This is a neural tube defect where the meninges (membranes that surround the brain and spinal cord) as well as the brain protrude through a hole in the skull. This is sometimes called an encephalomeningocele. In Caucasians, meningoencephalocele is usually located at the back portion of the skull. Large encephaloceles can be diagnosed rather easily in the second or occasionally even in the first trimester. Smaller lesions may remain undiagnosed. Establishing their prognosis prenatally consists in evaluating the impact of the lesion on brain development. In cases of an isolated meningocele or small and isolated encephalocele the prognosis may be virtually normal. Ruling out associated abnormalities is essential, since encephalocele may be part of a multiple malformation such as Meckel-Gruber syndrome. 

Myelomeningocele  

Myelomeningocele is often identified on a second trimester ultrasound with a collection ultrasound findings including a “lemon sign”, Arnold-Chiari malformation, and open spinal defect. A “lemon sign” is when the head shape is slightly pinched in at the sides of the forehead of the baby and an Arnold-Chiari malformation is the displacement of the hindbrain into the spinal column. The problems associated with a myelomeningocele are variable, and it is known that they are associated with the size and position of the opening. In general, the higher the defect on the spine the more severe the handicap. Most myelomeningoceles are located in the lumbarsacral region of the spine. Problems associated with myelomeningoceles usually include paralysis of the lower limbs and incontinence of the bowel and bladder. If the spina bifida is isolated, the majority of individuals have normal intelligence.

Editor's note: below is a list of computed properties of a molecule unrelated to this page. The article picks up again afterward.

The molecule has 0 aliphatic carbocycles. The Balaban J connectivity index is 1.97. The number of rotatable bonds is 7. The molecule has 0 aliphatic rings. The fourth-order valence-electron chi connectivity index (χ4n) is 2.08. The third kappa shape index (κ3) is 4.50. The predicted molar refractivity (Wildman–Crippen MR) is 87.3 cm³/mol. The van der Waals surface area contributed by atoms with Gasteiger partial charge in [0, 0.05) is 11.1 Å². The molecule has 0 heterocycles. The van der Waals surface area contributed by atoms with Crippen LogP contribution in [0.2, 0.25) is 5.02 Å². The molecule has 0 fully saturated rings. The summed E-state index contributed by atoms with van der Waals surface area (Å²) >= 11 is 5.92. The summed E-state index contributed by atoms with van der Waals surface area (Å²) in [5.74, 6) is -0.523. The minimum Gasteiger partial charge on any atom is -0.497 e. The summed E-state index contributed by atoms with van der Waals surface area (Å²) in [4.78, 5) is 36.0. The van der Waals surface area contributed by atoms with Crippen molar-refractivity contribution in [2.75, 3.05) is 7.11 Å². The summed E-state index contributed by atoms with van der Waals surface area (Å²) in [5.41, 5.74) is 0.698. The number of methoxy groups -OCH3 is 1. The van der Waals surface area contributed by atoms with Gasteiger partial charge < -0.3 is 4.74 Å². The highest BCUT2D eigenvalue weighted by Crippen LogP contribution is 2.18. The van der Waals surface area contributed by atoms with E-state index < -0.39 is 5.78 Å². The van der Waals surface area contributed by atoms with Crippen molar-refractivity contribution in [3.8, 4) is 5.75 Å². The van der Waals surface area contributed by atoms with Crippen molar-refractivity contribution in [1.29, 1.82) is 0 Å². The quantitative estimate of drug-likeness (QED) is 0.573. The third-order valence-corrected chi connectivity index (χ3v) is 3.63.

fetus with lemon shaped skull  fetus with lemon shaped skull

One should keep in mind that spina bifida occulta, which has a better neurological outcome than myelomeningoceles can also be detected by ultrasound, and should be identified as such. Spina bifida occulta involves the meninges without involvement of the spinal cord itself.

fetus with a myelomingocele    fetus with a myelomingocele

Other Central Nervous System Abnormalities

Some brain abnormalities are still very difficult to diagnose despite the technological progress in sonographic imaging.

 

Hydrocephalus

Aqueductal stenosis is the most common form of obstructive hydrocephaly and results from narrowing of the aqueduct of Sylvius, which connects the third and fourth ventricles. Aqueductal stenosis may be inherited as an X-linked recessive condition, a component of an autosomal recessive syndrome, or a multifactorial disorder. Also, intraventricular hemorrhage, intrauterine infection, and compression by adjacent masses may be possible etiologies of this condition. Sonographic findings of aqueductal stenosis include third ventricular and lateral ventricular dilatation. This dilation is usually severe and progressive, and it usually can be identified during the second trimester. However, if the etiology is intraventricular hemorrhage or infection, the abnormality may not be present until the third trimester (or even evolve after birth). Fetuses with aqueductal stenosis have a good survival rate, because they usually do not have associated abnormalities. However, neurological outcome varies. Males with X-linked hydrocephalus generally have a less favorable prognosis, and flexion abnormalities of the thumb.